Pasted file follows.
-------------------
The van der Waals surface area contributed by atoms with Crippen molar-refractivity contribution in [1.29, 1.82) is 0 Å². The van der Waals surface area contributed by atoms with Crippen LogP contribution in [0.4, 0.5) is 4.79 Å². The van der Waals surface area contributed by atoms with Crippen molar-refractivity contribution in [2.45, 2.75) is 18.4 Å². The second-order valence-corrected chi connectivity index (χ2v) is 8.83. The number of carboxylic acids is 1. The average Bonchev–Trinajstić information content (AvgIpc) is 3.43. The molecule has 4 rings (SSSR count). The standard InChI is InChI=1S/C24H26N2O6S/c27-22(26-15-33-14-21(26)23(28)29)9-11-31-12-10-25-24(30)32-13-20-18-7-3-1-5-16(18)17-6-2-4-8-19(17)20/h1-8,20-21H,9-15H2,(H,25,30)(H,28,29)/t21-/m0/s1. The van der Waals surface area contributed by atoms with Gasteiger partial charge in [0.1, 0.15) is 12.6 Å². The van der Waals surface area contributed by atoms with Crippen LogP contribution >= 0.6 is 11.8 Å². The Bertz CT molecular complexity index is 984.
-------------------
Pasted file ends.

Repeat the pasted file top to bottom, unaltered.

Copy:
The van der Waals surface area contributed by atoms with Crippen molar-refractivity contribution in [1.29, 1.82) is 0 Å². The van der Waals surface area contributed by atoms with Crippen LogP contribution in [0.4, 0.5) is 4.79 Å². The van der Waals surface area contributed by atoms with Crippen molar-refractivity contribution in [2.45, 2.75) is 18.4 Å². The second-order valence-corrected chi connectivity index (χ2v) is 8.83. The number of carboxylic acids is 1. The average Bonchev–Trinajstić information content (AvgIpc) is 3.43. The molecule has 4 rings (SSSR count). The standard InChI is InChI=1S/C24H26N2O6S/c27-22(26-15-33-14-21(26)23(28)29)9-11-31-12-10-25-24(30)32-13-20-18-7-3-1-5-16(18)17-6-2-4-8-19(17)20/h1-8,20-21H,9-15H2,(H,25,30)(H,28,29)/t21-/m0/s1. The van der Waals surface area contributed by atoms with Gasteiger partial charge in [0.1, 0.15) is 12.6 Å². The van der Waals surface area contributed by atoms with Crippen LogP contribution >= 0.6 is 11.8 Å². The Bertz CT molecular complexity index is 984.